An Old Gi

They sell short lengths of gi sleeves that you can use over your pullup bar or around a weight to directly develope your gi gripping strength.  Not a bad idea but I would save the money and use an old gi.  

Heavy Bag

95% of all fights end up on the ground, that’s why we learn jiujitsu. 100% of all fights start on your feet, that’s why we need to learn to strike.  Find a place to set up a heavy bag for punching.  If space is tight your might have to hang it from your pullup bar and take it down when you want to do pullups. If you don’t have that much room you might want to get one of those pads that screws into the wall.  If you don’t have a good place to hang it, you will want to look for the free standing bags that are supported with heavy bases.  You’ll also need some cheap hand wraps and a pair of gloves.

Screen, Clock and Music

If you’ve ever been to a gym where they were playing crappy music, you will soon realize this alone may be worth the investment in a home gym.  If you can afford it, you will want a dedicated screen in your gym for working out along with videos.  Obviously the grappler’s ultimate home gym will allow you to put on an instructional video and follow along with your friend or grappling dummy.  A big screen would be great for that, but for live interactive sessions with your teacher you will want a computer or tablet that has a camera.  Furthermore, recording your workouts for reviewing your technique is a necessity when training by yourself since you do not have a live coach there.  You already have the technology for all of this in your phone, but if you can have a dedicated video, clock, and sound system it will make your home gym feel more professional.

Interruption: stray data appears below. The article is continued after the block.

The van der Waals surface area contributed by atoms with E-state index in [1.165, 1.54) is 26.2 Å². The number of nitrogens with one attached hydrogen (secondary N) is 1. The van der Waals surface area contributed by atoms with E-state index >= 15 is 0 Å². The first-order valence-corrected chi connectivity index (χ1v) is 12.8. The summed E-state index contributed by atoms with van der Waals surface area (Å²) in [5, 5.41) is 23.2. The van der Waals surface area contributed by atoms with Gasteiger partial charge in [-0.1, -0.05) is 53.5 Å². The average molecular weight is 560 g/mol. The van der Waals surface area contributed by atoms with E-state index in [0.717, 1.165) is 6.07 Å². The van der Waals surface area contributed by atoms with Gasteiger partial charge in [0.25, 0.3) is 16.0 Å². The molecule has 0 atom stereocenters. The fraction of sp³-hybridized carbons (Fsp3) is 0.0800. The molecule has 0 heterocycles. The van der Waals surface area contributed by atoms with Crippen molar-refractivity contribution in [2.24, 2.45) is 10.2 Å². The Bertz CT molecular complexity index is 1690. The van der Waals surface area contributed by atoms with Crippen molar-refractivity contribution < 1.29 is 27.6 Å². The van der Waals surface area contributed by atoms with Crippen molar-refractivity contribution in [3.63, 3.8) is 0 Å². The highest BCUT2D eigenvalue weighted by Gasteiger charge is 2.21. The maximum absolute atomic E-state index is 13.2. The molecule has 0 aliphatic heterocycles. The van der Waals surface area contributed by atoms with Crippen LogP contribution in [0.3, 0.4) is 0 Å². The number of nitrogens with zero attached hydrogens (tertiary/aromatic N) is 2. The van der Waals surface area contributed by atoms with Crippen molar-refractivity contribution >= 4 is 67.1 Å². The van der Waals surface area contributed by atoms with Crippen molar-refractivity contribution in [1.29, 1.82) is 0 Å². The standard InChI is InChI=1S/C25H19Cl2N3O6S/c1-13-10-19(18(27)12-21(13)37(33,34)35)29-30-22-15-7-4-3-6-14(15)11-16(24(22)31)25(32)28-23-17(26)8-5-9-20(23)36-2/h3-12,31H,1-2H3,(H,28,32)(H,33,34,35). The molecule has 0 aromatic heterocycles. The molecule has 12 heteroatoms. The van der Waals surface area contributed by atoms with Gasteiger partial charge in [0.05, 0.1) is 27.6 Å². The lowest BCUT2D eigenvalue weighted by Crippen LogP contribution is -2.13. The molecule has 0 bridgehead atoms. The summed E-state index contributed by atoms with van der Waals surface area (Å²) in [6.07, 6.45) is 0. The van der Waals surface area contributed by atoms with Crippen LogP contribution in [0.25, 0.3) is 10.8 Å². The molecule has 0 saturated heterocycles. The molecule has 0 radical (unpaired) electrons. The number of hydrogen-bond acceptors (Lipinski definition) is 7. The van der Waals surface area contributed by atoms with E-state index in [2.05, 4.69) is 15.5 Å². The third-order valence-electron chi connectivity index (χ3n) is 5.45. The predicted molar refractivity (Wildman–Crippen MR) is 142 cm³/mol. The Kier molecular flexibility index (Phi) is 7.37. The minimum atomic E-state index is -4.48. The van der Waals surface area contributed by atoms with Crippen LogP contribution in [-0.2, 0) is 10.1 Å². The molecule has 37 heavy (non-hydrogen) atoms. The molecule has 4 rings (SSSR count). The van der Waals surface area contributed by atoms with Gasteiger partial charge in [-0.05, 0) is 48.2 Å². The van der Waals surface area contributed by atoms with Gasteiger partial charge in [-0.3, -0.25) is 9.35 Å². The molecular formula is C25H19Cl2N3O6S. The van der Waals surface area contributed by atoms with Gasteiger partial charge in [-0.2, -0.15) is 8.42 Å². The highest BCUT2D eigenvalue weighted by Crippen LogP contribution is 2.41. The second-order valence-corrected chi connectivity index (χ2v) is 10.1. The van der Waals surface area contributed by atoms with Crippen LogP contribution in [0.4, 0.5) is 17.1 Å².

The sky is the limit when it comes to home gyms. Dream big, but start small.  Start planning out a space and dreaming of what you can fill it with.  Add pieces one at a time and grow gradually.  Hang up some posters and make it feel like home. Enjoy. Stay fit and stay healthy.  See you on the mats. 

21st Century Jiujitsu

Things have changed. I do not think we can go back to the way things were before COVID-19.  I cannot begin to fathom the new world we will step into one day when the quarantine is lifted, but let me imagine what the new grappling world will look like.  
The word on the street is that things cannot really approach normal until we have a vaccine.  And the most aggressive timeline for a vaccine could be 18 months.  That means the earliest we could expect to even expect to be in large gatherings might not be until Halloween 2021.  Even if there is a vaccine, there will not be enough for everyone and rationing will have to occur to get the vaccine to some of us but not others.  So 2021 is not looking better than 2020, we should gear up for 2022. I know people are buzzing about opening things again soon, but I have to think it’s overly optimistic since we have no contact tracking, minimal testing, and no vaccine.
As far as we know, COVID-19 is a respiratory virus that is spread by droplets in saliva that are discharged through breathing, talking, coughing, sneezing and can be passed from direct inhalation or from contact with the virus and then touching your eyes, nose, or mouth.  So considering the amount of human contact and breathing on one another that occurs during grappling, it is a very dangerous proposition.  Furthermore, we believe the incubation period to be about two weeks.  So let’s say I have my one super friend and training partner and he or she comes into contact with an infected person and contracts the virus.  They might not show symptoms for two weeks and we could be rolling that whole time and then they show symptoms and then I show symptoms and then we have to go back and consider every person that we had contact with in the two weeks prior to the symptoms.  Forget about ringworm, COVID-19 is going to really screw up grappling around the world.  
That being said, having a single partner that you train with will likely be the safest way to continue to train in the future.  Roommates and relatives are the best bet because you live together, but those of us that do not have live-in training partners will have to create some bizarre monogamous grappling relationships to continue to train.